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As the federal government once again speeds toward the fiscal cliff of its $32 trillion debt borrowing limit, concerned Americans witness the same old song and dance.
Political theater and bluster, dire warnings, the supposed “guarantee” of a “financial apocalypse” if America defaults on its debt obligations.
Then, as night follows day, the debt borrowing limit is raised again, the “crisis” is averted and D.C, goes back to what it was doing before and does constantly, spend, spend, spend—until the next debt ceiling fight.
As Thomas Jefferson predicted, “future American leaders would be tempted to borrow to enhance their short-term popularity, while burdening a future generation with debt.”
This is completely unsustainable.
Let’s really consider this: how is a debt default ultimately worse than this ever-increasing ocean of debt?
Some respond “America’s standing in the world will be tarnished, its financial status and prestige will be damaged.”
Millions of Americans are equally—if not more worried—that all those things will happen when the federal government bankrupts our country. Maybe if the U.S. defaults on some of its financial obligations our federal officials will be forced to recognize we have way too many of them.
During this debate it’s important to note the deceitfulness of national Democrats on this issue:
“As for Social Security and Medicare, one of the more cynical strategies governments use to resist spending reductions is to pretend the most popular programs are the only ones it’s humanly possible to cut. Called the “Washington Monument Strategy” or “Firemen First Strategy,” they defund the parks, the firemen, the police, trash collection, school lunches, aid to the elderly. In other words, hand over the money, or grandma and the kids get it.” ((Heritage Foundation, Peter St. Onge and Richard Stern, May 10, 2023).
And why do national Democrats attempt to obscure in this fashion?
Because they want to hide from taxpayers “all the other trillions of government spending that doesn’t poll well: outrageous pensions where government workers make twice what the rest of us make and retire at 42 with benefits we’ll never dream of. Or the trillions spent on crony boondoggles …” (Heritage).
So, considering the precarious financial position America is in, is a partial default—and it won’t be allowed to last longer than a few days—really worse than the continued reckless and dangerous over-spending that has led to a 32 trillion-dollar national debt?
In FY 2022, American taxpayers spent $475 billion in interest payments on the national debt—a figure that is expected to rise to $640 billion in the current fiscal year, FY 2023. (Fox Business).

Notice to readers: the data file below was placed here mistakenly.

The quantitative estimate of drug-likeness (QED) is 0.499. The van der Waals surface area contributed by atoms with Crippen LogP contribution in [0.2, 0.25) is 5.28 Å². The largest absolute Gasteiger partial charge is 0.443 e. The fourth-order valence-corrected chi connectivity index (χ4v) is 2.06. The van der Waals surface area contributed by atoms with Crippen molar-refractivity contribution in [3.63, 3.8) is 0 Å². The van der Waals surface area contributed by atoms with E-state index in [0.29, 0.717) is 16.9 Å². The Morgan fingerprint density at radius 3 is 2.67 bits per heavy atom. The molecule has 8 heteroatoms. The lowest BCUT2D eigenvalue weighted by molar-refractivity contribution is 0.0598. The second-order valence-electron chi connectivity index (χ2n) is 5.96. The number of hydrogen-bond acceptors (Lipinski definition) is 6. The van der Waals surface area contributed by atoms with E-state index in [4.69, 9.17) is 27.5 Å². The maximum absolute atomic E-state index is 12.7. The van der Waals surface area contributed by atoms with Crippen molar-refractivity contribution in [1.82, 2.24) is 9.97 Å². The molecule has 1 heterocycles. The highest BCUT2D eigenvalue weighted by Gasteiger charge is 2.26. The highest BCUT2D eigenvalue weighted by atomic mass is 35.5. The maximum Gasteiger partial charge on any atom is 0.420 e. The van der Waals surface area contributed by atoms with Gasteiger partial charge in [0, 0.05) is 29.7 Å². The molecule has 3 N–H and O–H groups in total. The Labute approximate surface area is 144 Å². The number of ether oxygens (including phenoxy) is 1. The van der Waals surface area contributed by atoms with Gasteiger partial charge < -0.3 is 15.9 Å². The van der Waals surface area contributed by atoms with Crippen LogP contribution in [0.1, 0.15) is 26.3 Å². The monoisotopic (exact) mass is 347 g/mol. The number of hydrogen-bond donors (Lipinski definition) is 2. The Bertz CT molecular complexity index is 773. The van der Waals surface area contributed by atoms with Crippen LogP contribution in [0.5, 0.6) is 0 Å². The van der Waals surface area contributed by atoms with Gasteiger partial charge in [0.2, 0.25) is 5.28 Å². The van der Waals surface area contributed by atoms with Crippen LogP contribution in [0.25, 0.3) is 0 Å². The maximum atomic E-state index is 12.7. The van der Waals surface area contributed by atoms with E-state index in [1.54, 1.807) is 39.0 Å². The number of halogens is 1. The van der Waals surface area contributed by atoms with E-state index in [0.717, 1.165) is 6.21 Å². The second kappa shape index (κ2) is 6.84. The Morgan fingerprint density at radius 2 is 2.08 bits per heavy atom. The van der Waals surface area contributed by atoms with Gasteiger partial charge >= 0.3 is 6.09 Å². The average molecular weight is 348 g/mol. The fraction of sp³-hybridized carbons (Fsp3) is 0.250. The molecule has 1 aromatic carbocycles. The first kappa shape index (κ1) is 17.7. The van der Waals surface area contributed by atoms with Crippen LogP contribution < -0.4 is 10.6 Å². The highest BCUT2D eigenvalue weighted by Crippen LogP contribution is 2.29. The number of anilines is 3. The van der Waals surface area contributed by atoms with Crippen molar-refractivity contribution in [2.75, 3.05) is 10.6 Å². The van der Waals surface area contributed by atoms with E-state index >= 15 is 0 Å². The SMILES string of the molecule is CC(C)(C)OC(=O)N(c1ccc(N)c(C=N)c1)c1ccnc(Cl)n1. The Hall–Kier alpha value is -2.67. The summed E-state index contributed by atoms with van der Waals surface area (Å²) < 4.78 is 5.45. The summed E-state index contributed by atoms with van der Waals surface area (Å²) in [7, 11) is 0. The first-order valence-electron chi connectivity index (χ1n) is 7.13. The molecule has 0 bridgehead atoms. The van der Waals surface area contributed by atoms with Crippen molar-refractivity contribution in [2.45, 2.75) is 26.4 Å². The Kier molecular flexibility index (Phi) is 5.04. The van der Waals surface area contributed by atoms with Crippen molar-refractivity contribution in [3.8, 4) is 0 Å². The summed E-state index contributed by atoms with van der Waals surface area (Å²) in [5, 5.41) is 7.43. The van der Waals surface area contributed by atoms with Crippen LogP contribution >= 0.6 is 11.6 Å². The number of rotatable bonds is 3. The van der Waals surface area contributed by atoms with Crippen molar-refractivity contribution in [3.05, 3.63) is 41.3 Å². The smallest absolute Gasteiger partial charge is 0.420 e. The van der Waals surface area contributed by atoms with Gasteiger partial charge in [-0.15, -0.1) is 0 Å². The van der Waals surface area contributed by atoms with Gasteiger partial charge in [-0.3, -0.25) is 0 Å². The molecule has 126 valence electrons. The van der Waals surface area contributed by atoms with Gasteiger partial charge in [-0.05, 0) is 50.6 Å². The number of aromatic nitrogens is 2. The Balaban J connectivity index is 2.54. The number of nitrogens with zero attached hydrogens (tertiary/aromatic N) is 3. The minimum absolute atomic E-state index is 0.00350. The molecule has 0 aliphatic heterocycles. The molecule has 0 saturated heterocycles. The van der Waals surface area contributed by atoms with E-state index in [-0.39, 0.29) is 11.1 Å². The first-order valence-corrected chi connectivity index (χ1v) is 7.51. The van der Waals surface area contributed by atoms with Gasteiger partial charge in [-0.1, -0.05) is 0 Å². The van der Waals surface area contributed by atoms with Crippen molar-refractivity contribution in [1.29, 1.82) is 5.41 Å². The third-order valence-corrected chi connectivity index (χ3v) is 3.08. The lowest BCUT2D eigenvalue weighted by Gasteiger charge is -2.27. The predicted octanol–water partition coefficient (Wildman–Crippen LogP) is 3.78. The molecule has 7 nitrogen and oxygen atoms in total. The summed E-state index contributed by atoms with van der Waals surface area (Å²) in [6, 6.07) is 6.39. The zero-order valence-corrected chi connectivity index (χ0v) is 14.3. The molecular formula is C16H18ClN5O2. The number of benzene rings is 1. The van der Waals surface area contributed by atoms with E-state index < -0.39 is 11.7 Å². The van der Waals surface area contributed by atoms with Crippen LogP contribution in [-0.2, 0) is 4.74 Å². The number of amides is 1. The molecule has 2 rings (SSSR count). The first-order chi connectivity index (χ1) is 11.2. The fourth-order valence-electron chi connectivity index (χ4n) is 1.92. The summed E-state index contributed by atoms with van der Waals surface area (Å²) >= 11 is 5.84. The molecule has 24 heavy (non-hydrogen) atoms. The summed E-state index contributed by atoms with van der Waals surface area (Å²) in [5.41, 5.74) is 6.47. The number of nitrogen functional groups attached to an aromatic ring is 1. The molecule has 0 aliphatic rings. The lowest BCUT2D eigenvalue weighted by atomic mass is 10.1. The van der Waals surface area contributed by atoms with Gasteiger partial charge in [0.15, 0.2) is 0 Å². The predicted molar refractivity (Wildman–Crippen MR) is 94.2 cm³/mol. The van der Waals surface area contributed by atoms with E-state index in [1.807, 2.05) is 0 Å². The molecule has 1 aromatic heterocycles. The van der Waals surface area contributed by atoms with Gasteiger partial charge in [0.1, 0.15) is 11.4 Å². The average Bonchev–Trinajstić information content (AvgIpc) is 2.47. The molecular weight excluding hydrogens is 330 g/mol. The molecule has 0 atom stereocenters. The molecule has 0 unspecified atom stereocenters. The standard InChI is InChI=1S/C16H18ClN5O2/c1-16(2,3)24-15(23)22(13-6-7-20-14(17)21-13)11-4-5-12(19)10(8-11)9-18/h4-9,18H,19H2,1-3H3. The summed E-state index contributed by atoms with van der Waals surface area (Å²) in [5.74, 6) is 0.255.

What, by the way, are Republicans demanding in their debt ceiling bill?
The Wall Street Journal: “The House GOP bill would raise the debt ceiling by $1.5 trillion in exchange for returning spending levels to the days of yore known as fiscal 2022 and capping spending levels at 1% growth for a decade.” (WSJ, 5-12-23).
I’m focused on debt in this article but what else is in the Republican bill? “… sensible fixes to the country’s byzantine process for permitting projects, and to require that able-bodied, prime-age adults with no children work or volunteer part time in return for Medicaid or food stamps.” (WSJ).
Do we see how little Republicans are seeking in their bill, in return for raising the debt ceiling not a few hundred billion dollars but $1.5 trillion?
Democrats’ response is that the tax cuts that Republicans legislated under President Trump are to blame for all of these deficits, and it’s not fair to cut a single dime in spending after Republicans “drained all of that revenue from the Treasury.”
In fact, that is the opposite of the truth.
The Republican tax cuts boosted economic growth, which increases peoples’ income and therefore the taxes they owe. According to the Treasury itself, “total revenue has increased from$4.05 T in 2015 to $4.90 T in 2022.”
We have to stop this insanity.
As former Chairman of the Joint Chiefs of Staff Mike Mullen has warned, “long-term debt is the single greatest threat to our national security. High debt not only crowds out resources that strengthen our security, but it also narrows our tools for dealing with unfriendly nations, leaves our economy more vulnerable to actions of other countries, and weakens our global standing and prestige.”
All concerned Americans should support the House Republicans’ attempt to begin to get America’s fiscal house in order.